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The latter stages of the morning passed in a series of delightful runs, and we were heading down the mountain to join our non-skiing friend for lunch, when disaster struck once and for all. I must have been feeling tired, as I’d fallen behind the rest of the group and was just picking my way surely and steadily down the end of the Chamois black run, when I suddenly found myself tumbling head over heels down the steep piste. I still have no idea what happened, but I managed to lose a pole en route and covered a fair distance before finally managing to stop myself, skis strangely still glued to my boots, but very shaken and stirred. A fellow skier behind me looked extremely worried as she raced up with my pole, having presumably seen the whole thing. At that stage, I was too much in shock to want to move, but reassured her that I felt ok, if winded. After composing myself, and waving away several other concerned enquiries, I finally struggled to my feet and gingerly traversed away again. Fortunately the slope had flattened out into a blue by this stage and I managed to turn on my right side, but the minute I attempted to turn on my left knee, over I went again. Idiot, I thought: stop trembling and pull yourself together! Up I wobbled again, but exactly the same thing happened: I appeared to have swapped my left knee for jelly…

I finally accepted that it was time to admit defeat and took out my phone to see several concerned messages from the family What’s App group. Was I ok? Well, no: I really don’t think I was! As I replied to that effect, I looked up to see the most welcome sight of my sons and two friends trudging manfully back up the slope to my rescue. They had been some distance away, out of sight through a tunnel in the rock, so this was quite a heroic feat – no wonder they were all exhausted and out of breath when they finally reached me! Panic over, for me at least, especially as my friends are an osteopath and an acupuncturist respectively, so I knew I’d be in safe hands….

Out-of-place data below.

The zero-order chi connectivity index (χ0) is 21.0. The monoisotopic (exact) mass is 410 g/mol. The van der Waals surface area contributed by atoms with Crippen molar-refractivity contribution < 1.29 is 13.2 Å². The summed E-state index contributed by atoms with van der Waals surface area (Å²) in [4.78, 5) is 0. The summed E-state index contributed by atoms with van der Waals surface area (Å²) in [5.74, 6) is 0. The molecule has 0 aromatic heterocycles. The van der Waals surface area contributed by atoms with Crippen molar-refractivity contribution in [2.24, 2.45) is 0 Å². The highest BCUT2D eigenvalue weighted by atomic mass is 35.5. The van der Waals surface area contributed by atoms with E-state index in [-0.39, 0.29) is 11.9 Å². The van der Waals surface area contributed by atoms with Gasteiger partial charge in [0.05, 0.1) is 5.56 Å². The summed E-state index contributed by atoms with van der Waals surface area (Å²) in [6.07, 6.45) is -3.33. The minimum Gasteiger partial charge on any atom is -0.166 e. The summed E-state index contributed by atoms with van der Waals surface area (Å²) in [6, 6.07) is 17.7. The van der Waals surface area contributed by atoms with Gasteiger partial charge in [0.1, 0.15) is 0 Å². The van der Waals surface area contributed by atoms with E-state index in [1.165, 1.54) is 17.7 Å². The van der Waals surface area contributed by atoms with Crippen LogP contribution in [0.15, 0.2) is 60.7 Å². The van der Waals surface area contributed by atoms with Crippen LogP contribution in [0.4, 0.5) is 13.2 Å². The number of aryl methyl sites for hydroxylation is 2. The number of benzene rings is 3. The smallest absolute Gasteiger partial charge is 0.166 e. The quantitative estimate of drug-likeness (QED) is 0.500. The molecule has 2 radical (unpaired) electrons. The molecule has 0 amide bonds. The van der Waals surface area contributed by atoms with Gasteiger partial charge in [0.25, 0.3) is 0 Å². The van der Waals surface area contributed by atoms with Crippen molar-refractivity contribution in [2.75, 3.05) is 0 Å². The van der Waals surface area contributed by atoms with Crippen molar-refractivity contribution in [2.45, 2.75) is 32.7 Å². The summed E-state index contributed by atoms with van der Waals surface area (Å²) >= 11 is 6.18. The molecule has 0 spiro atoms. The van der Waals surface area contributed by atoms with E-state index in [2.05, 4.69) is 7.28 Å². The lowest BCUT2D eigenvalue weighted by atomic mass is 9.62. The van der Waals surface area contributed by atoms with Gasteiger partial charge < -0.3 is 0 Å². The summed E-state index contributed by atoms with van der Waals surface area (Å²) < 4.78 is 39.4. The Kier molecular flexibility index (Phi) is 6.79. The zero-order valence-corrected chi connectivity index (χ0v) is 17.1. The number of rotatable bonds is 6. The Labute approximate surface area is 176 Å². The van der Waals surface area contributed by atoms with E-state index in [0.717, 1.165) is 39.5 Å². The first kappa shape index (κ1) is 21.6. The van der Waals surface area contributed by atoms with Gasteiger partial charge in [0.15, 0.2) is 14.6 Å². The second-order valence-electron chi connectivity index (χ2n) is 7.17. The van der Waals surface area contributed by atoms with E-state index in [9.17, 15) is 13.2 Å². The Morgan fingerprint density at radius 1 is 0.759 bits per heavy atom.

To cut a long story short, they diagnosed ligament damage, and we established that there was no way I could walk on that knee, even with support and without skis. Without further ado we called out the mountain rescue service, who didn’t speak English, somewhat surprisingly, when my son first tried – fortunately my French hadn’t deserted me along with my balance, so I took over! They speedily and efficiently got me down the mountain and straight into the X-ray room of the local medical centre in Argentière: a very slick and impressive operation; they really couldn’t have been nicer. As my first major accident in over 30 years of skiing, it was a pretty drastic way of finally getting a go in a blood wagon, but I can finally confirm that it was a very smooth ride…. And the upshot? Diagnosis confirmed: I’d ruptured my anterior cruciate ligament and would be out of action for the rest of the holiday – and beyond. Silver lining: I learned some nice new vocab; who knew une atelle was a brace?! And my French was clearly still good enough for people to be surprised when I said I was “anglaise”; small mercies…..

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The moral of the story? Listen to your body when it’s clearly trying to tell you that enough is enough! Enforced rest might not be quite what I had in mind for this holiday and the next few weeks, but it’s evidently what I needed and am destined to have, like it or not. Even more tellingly, when one of my first thoughts the following day was that I should have brought my laptop so I could carry on with some work, I realised just how much I’d let things get on top of me. I’m on holiday, for heaven’s sake! I AM allowed to give myself time to sit, relax, read, chat or knit. Work is NOT the be-all and end-all! A salutary lesson, perhaps, and one I shall try very hard to heed. It could have been a whole lot worse after all…